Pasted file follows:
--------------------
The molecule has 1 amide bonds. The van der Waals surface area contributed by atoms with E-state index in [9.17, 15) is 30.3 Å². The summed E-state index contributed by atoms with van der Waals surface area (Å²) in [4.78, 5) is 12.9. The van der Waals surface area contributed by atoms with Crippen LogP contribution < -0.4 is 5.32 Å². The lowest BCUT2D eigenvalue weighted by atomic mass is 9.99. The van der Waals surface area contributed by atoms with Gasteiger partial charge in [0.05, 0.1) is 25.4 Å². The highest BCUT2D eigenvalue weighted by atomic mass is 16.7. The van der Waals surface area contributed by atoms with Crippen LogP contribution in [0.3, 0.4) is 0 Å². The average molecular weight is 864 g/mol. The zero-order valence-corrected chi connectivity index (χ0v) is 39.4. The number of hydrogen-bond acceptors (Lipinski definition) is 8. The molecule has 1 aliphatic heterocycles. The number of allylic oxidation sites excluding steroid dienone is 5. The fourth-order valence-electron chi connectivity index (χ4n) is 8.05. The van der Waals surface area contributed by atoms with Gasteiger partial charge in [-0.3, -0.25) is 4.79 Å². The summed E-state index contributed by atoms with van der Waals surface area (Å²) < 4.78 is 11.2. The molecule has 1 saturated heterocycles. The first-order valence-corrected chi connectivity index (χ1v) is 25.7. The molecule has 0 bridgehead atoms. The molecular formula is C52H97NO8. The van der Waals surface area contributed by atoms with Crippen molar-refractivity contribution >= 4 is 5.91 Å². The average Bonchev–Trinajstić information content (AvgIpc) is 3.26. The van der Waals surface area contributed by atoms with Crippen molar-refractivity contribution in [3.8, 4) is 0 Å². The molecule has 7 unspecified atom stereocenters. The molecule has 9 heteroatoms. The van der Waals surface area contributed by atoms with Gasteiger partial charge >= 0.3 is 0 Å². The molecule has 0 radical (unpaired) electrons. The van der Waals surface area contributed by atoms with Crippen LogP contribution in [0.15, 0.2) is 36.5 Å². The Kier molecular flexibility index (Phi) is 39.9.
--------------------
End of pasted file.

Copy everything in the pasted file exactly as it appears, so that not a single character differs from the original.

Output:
The molecule has 1 amide bonds. The van der Waals surface area contributed by atoms with E-state index in [9.17, 15) is 30.3 Å². The summed E-state index contributed by atoms with van der Waals surface area (Å²) in [4.78, 5) is 12.9. The van der Waals surface area contributed by atoms with Crippen LogP contribution < -0.4 is 5.32 Å². The lowest BCUT2D eigenvalue weighted by atomic mass is 9.99. The van der Waals surface area contributed by atoms with Gasteiger partial charge in [0.05, 0.1) is 25.4 Å². The highest BCUT2D eigenvalue weighted by atomic mass is 16.7. The van der Waals surface area contributed by atoms with Crippen LogP contribution in [0.3, 0.4) is 0 Å². The average molecular weight is 864 g/mol. The zero-order valence-corrected chi connectivity index (χ0v) is 39.4. The number of hydrogen-bond acceptors (Lipinski definition) is 8. The molecule has 1 aliphatic heterocycles. The number of allylic oxidation sites excluding steroid dienone is 5. The fourth-order valence-electron chi connectivity index (χ4n) is 8.05. The van der Waals surface area contributed by atoms with Gasteiger partial charge in [-0.3, -0.25) is 4.79 Å². The summed E-state index contributed by atoms with van der Waals surface area (Å²) < 4.78 is 11.2. The molecule has 1 saturated heterocycles. The first-order valence-corrected chi connectivity index (χ1v) is 25.7. The molecule has 0 bridgehead atoms. The molecular formula is C52H97NO8. The van der Waals surface area contributed by atoms with Crippen molar-refractivity contribution >= 4 is 5.91 Å². The average Bonchev–Trinajstić information content (AvgIpc) is 3.26. The van der Waals surface area contributed by atoms with Crippen molar-refractivity contribution in [3.8, 4) is 0 Å². The molecule has 7 unspecified atom stereocenters. The molecule has 9 heteroatoms. The van der Waals surface area contributed by atoms with Gasteiger partial charge >= 0.3 is 0 Å². The molecule has 0 radical (unpaired) electrons. The van der Waals surface area contributed by atoms with Crippen LogP contribution in [0.15, 0.2) is 36.5 Å². The Kier molecular flexibility index (Phi) is 39.9.